Peter Cooper: With the first one, which was weekly, I found it very easy. I already had the blog, I was already very much into the community, I was actually in the Ruby community, I knew people, and I went to events. It was very easy. Stuff just came to me and obviously I was working with Ruby all the time, so I already knew, “Is this BS or is it not BS? Is this person talking sense or whatever?” So I found that very easy and I still do to a certain extent, even though I am not quite as deep into the community as I used to be.
Robert Bruce: What the?
Peter Cooper: Well, exactly. But the thing is, I have seen so many people do things like that and the Rubik’s Cube, and I can’t even comprehend how that works.
Now I don’t want to put myself on their level, but I have been doing this whole kind of look at content, and summarizing it. You know, is it good or is it bad? I have been doing it so much, with some many thousands of items now, that perhaps to someone watching me, they might think it’s a similar thing going on. I can come across a piece of content very quickly, add it into our system, summarize it, tag it, look at it, change the title around, whatever. Sometimes I can often do that within like 30 seconds. I’ll often come back to things because there are certain things that actually look better on the surface, than they really are but I tend to get a gut feeling for stuff like this very quickly.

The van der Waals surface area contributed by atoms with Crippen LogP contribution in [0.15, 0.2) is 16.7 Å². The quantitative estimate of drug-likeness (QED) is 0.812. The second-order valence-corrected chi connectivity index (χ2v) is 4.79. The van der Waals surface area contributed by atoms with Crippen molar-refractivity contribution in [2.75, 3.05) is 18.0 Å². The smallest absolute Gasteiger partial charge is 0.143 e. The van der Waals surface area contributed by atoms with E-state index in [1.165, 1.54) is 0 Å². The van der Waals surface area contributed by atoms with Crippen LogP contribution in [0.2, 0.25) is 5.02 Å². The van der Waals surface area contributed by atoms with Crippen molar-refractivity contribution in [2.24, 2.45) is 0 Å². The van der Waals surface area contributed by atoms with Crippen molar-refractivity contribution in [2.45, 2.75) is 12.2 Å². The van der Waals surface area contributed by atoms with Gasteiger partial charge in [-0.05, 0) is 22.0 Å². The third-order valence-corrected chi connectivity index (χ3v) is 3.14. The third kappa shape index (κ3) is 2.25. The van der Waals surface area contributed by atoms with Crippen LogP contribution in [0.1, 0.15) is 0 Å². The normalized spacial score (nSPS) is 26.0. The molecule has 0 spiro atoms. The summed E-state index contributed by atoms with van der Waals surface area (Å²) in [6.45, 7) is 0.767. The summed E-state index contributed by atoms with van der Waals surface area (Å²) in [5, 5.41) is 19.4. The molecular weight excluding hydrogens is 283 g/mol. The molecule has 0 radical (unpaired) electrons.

So it’s down to lots and lots of practice, which is part one and number two, is having really good sources for information. A lot of our stuff comes in by emails, so I get to talk to people first, or I look in places that are trusted or that have a social proof element. So Hacker News, Reddit, and Echo JS. There is a whole bunch of people doing smaller scale curation as well, that I monitor and lean upon. Of course, they do the same thing back with me. I often see things that I’ve mentioned, come up in their stuff.
Podcasts as well. If you have an interesting guest on, I can tell if they are talking sense or not and I will look at their stuff and link to it.
It’s an interesting skill but it’s pretty much a skill that you repeat and you repeat, and you get better at.
Robert Bruce: One thing that really fascinates me in that is, and you mentioned people sending you stuff, could you make a percentage out of it? What percentage of the good stuff you find to publish, is sent to you by others?
Peter Cooper: It’s not a huge percentage. I get a reasonable amount of email but I definitely get much less email than I had space to fill. The problem is that so much of the big news comes from Google and Facebook and big famous libraries of people, who would never get in touch with me because they are too famous, or they just don’t need to reach out because they know that I am watching.